• A Type I podium increases the height of thebuilding even further. The wood-frame andconcrete portions of a podium building aredesigned as two separate structures with a 3-hourfire separation between them.A podium designed for retail is typically about 15’high. So, adding our sprinkler system, mezzanineand now a podium takes us to seven above-ground levels and about 70 to 75 feet in height.And how do we get to 85 feet?1989 – UBCPodium – Section 311.2.2.12009 – IBCType IIIA / 2009 – IBCType I Podium – Section 509.2Separate buildings for area and stories3-hour separation between Type I and IIIPodium
  • … We use a sloping site to our advantage.The IBC recognizes that the world isn’t flat. It allows semi-basements or daylight basements providing they don’t extendfrom grade more than 12 feet at any one point and don’t extendmore than 6 feet from the average grade. As with mezzanines,this ‘basement’ level is not considered a ‘floor’ or ‘story’ … but itgives us an eight-level building that’s in the range of 85 feethigh.Using a combination of Type III and Type I, we’ve nowmaximized the vertical envelope.Semi-Basement1989 – UBCHeight definition – Section 208Type IIIA / 2009 – IBCGrade plane definition – Section 502Add another level withdaylight basement
  • Esprit was designed under the previous code, whichhad a maximum height of 65 feet measured from thehigh side of the site and 75 feet from the low side ofthe site. Still, theType III buildings took advantage ofautomatic sprinklers to achieve five stories, a podiumfor parking, and a daylight basement for parking.PhaseTwo will also include a mezzanine.Esprit
  • Density SummaryUnits/Acre5-story wrap & 4-story podium 60-805-story with subterranean 100-120parking5-story with retail podium 100-1205-story with residential podium 120-1405-story with mezzanine + 125-145residential podiumZoning dictates density limits, and these are the average densities for different types of 5-story wood buildings.The bottom line: by taking advantage of Type III construction and the different code provisions, we can achieve densities in the range of 145 units per acre. Tim says his firm, Togawa Smith Martin, hasreached 165 units per acre with a wood-frame building. When you get to this level of density, you’re competing with Type I structures that are 10 and 11 stories … and you’re doing it for about a thirdless the cost. Tim says that a typical Type III building over a podium costs about $200/square foot, while a Type I building costs $275-$300/square foot.
  • DoType III wood buildings havespecial fire protectionrequirements?
  • • Exterior bearingwalls – 1-hour• Fire walls – 2-hour• Exterior walls – FRTlumber• Exterior bearingwalls – 2-hour• Fire walls – 3-hourTypeV-A Type III-AIn many ways, Type V and Type III wood buildings have similar requirements. The key differences are:• In Type III buildings, exterior walls must be of non-combustible materials so fire-retardant-treated woodmust be used. In a Type V building, exterior walls can be of any material permitted by the IBC.• Exterior bearing walls are 2-hour-rated in Type III buildingsinstead of 1-hour.• And fire walls have to be 3-hour rated instead of 2-hours.Although these differences can increase construction costs somewhere between 8 and 15 percent, TypeIII is still highly cost effective when compared to Type I buildings.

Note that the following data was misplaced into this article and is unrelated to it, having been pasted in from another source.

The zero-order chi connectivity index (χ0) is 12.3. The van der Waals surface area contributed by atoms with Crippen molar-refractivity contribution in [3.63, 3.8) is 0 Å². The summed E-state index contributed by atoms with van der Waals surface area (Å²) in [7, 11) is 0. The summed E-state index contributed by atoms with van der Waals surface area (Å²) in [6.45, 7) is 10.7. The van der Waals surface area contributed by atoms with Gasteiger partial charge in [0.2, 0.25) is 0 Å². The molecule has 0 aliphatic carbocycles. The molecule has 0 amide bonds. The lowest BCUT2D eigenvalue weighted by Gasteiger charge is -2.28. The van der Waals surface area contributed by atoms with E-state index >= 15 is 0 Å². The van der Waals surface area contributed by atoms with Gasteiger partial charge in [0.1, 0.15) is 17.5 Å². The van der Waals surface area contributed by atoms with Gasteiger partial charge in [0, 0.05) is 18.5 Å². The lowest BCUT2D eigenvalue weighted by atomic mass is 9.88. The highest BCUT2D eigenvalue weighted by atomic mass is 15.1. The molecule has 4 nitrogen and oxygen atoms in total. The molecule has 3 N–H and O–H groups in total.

• Here’s an example detail showing 2-hourexterior walls. Note that an additional layer ofdrywall is needed on either side to achievethat rating.The important thing to note is thatonly bearing walls have to be 2-hour rated, notall of the walls in aType III building.
  • As a result, it’s useful to minimize bearing walls on the exterior of the building in order to keep construction costs down. One way to do this is to keep theframing parallel to the exterior wall, which means the majority of exterior walls are non-bearing. This is a technique Tim used with Esprit and he says itmakes the construction costs of a Type III building comparable to Type V.• Frame to demising walls rather thanexterior walls.• At last exterior walls frame tobeams/columns.Other Alternatives
  • This photo shows two examplesof damp-proofing.Damp-proofing
  • What are some other designconsiderations forType IIIbuildings?
  • A B CZone of MovementTraditional platform framing used in low-rise construction can also be used in mid-rise projects, but special attention has to be paid to the floor-to-wall detail in order to minimizecumulative building shrinkage, which becomes more of an issue the more floors you have. The other options is to use semi-balloon framing which is popular with Type III mid-risebecause it also addresses FRT and 2-hr rating continuity at the exterior wall. Esprit used semi-balloon framing.
  • With taller wood buildings, you also have toaddress seismic and wind forces. As with thisbuilding, Esprit included exterior plywoodshear walls.Exterior Plywood Shear Walls
  • Continuous tie rods andcompression studs aretypically used at the ends ofthe shear panels, which canpose a challenge withregard to mechanical andelectrical systems.Rods and Compression Studs
  • One answer is to separate the plumbing wallsfrom the shear walls, as shown here, so there’sno conflict.Separate Shear and PlumbingWalls
  • Size and spacing of studs also need to beconsidered.To hold the weight of thestructure, lower floors require closer spacingand/or bigger studs. Usually only the top twofloors use 2x4s at 16 inches on center.Stud Size and Spacing